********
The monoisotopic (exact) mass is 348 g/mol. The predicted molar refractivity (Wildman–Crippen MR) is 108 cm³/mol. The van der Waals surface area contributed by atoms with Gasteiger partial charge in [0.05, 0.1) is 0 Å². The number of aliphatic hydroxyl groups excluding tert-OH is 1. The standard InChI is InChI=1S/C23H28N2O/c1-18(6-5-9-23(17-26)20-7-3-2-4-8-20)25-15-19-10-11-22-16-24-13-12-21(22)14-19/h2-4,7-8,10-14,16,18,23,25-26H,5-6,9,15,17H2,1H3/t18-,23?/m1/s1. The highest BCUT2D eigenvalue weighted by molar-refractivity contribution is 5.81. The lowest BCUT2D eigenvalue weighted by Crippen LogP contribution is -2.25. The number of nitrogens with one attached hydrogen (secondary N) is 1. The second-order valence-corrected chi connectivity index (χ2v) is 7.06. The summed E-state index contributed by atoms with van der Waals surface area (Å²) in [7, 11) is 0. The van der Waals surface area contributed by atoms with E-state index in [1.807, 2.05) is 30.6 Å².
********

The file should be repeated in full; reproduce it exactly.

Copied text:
The monoisotopic (exact) mass is 348 g/mol. The predicted molar refractivity (Wildman–Crippen MR) is 108 cm³/mol. The van der Waals surface area contributed by atoms with Gasteiger partial charge in [0.05, 0.1) is 0 Å². The number of aliphatic hydroxyl groups excluding tert-OH is 1. The standard InChI is InChI=1S/C23H28N2O/c1-18(6-5-9-23(17-26)20-7-3-2-4-8-20)25-15-19-10-11-22-16-24-13-12-21(22)14-19/h2-4,7-8,10-14,16,18,23,25-26H,5-6,9,15,17H2,1H3/t18-,23?/m1/s1. The highest BCUT2D eigenvalue weighted by molar-refractivity contribution is 5.81. The lowest BCUT2D eigenvalue weighted by Crippen LogP contribution is -2.25. The number of nitrogens with one attached hydrogen (secondary N) is 1. The second-order valence-corrected chi connectivity index (χ2v) is 7.06. The summed E-state index contributed by atoms with van der Waals surface area (Å²) in [7, 11) is 0. The van der Waals surface area contributed by atoms with E-state index in [1.807, 2.05) is 30.6 Å².